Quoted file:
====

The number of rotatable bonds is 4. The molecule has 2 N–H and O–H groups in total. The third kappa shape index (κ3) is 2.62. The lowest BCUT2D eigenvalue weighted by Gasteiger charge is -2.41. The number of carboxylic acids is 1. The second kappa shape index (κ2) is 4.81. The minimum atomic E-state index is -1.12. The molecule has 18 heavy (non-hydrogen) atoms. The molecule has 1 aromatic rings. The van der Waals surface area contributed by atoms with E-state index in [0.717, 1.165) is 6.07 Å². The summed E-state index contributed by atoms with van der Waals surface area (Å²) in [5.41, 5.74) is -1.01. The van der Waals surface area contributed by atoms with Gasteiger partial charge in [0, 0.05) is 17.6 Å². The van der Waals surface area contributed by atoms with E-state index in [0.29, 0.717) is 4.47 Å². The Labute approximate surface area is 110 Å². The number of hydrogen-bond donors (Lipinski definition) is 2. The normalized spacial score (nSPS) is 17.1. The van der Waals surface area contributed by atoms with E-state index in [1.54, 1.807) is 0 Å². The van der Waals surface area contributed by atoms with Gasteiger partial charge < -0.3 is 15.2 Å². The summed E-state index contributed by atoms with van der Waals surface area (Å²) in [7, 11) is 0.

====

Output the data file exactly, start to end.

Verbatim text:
The number of rotatable bonds is 4. The molecule has 2 N–H and O–H groups in total. The third kappa shape index (κ3) is 2.62. The lowest BCUT2D eigenvalue weighted by Gasteiger charge is -2.41. The number of carboxylic acids is 1. The second kappa shape index (κ2) is 4.81. The minimum atomic E-state index is -1.12. The molecule has 18 heavy (non-hydrogen) atoms. The molecule has 1 aromatic rings. The van der Waals surface area contributed by atoms with E-state index in [0.717, 1.165) is 6.07 Å². The summed E-state index contributed by atoms with van der Waals surface area (Å²) in [5.41, 5.74) is -1.01. The van der Waals surface area contributed by atoms with Gasteiger partial charge in [0, 0.05) is 17.6 Å². The van der Waals surface area contributed by atoms with E-state index in [0.29, 0.717) is 4.47 Å². The Labute approximate surface area is 110 Å². The number of hydrogen-bond donors (Lipinski definition) is 2. The normalized spacial score (nSPS) is 17.1. The van der Waals surface area contributed by atoms with E-state index in [1.54, 1.807) is 0 Å². The van der Waals surface area contributed by atoms with Gasteiger partial charge < -0.3 is 15.2 Å². The summed E-state index contributed by atoms with van der Waals surface area (Å²) in [7, 11) is 0.